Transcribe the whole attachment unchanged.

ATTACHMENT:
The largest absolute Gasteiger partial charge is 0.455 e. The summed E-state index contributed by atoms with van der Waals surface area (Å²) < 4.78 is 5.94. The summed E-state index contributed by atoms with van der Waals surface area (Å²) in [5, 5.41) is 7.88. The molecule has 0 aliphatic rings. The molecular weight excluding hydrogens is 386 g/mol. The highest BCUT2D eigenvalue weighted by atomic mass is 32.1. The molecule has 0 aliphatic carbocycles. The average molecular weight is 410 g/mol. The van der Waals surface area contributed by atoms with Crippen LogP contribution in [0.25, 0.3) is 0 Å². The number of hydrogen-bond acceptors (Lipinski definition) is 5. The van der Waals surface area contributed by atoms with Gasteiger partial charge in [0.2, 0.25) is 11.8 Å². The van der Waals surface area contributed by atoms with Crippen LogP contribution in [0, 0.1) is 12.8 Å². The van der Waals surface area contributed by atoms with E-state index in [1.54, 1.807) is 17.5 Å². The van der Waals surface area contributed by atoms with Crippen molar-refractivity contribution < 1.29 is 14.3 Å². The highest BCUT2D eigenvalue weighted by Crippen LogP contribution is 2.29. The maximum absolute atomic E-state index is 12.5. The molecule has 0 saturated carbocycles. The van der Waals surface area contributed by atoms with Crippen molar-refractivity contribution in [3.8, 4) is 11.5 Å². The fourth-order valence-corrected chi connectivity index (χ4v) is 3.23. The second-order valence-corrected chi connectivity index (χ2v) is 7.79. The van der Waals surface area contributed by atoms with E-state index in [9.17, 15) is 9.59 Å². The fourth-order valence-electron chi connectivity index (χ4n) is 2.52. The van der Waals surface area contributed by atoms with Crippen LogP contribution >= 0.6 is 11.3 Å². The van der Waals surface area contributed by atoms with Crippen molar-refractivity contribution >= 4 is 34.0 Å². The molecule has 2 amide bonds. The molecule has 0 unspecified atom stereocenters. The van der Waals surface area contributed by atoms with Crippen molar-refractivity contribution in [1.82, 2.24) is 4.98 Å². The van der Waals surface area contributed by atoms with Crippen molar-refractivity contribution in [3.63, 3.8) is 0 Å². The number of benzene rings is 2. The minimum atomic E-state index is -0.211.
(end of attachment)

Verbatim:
The largest absolute Gasteiger partial charge is 0.455 e. The summed E-state index contributed by atoms with van der Waals surface area (Å²) < 4.78 is 5.94. The summed E-state index contributed by atoms with van der Waals surface area (Å²) in [5, 5.41) is 7.88. The molecule has 0 aliphatic rings. The molecular weight excluding hydrogens is 386 g/mol. The highest BCUT2D eigenvalue weighted by atomic mass is 32.1. The molecule has 0 aliphatic carbocycles. The average molecular weight is 410 g/mol. The van der Waals surface area contributed by atoms with Crippen LogP contribution in [0.25, 0.3) is 0 Å². The number of hydrogen-bond acceptors (Lipinski definition) is 5. The van der Waals surface area contributed by atoms with Gasteiger partial charge in [0.2, 0.25) is 11.8 Å². The van der Waals surface area contributed by atoms with Crippen LogP contribution in [0, 0.1) is 12.8 Å². The van der Waals surface area contributed by atoms with E-state index in [1.54, 1.807) is 17.5 Å². The van der Waals surface area contributed by atoms with Crippen molar-refractivity contribution < 1.29 is 14.3 Å². The highest BCUT2D eigenvalue weighted by Crippen LogP contribution is 2.29. The maximum absolute atomic E-state index is 12.5. The molecule has 0 saturated carbocycles. The van der Waals surface area contributed by atoms with Crippen molar-refractivity contribution in [3.8, 4) is 11.5 Å². The fourth-order valence-corrected chi connectivity index (χ4v) is 3.23. The second-order valence-corrected chi connectivity index (χ2v) is 7.79. The van der Waals surface area contributed by atoms with E-state index in [9.17, 15) is 9.59 Å². The fourth-order valence-electron chi connectivity index (χ4n) is 2.52. The van der Waals surface area contributed by atoms with Crippen LogP contribution >= 0.6 is 11.3 Å². The van der Waals surface area contributed by atoms with Crippen molar-refractivity contribution >= 4 is 34.0 Å². The molecule has 2 amide bonds. The molecule has 0 unspecified atom stereocenters. The van der Waals surface area contributed by atoms with Crippen molar-refractivity contribution in [1.82, 2.24) is 4.98 Å². The van der Waals surface area contributed by atoms with Crippen molar-refractivity contribution in [3.63, 3.8) is 0 Å². The number of benzene rings is 2. The minimum atomic E-state index is -0.211.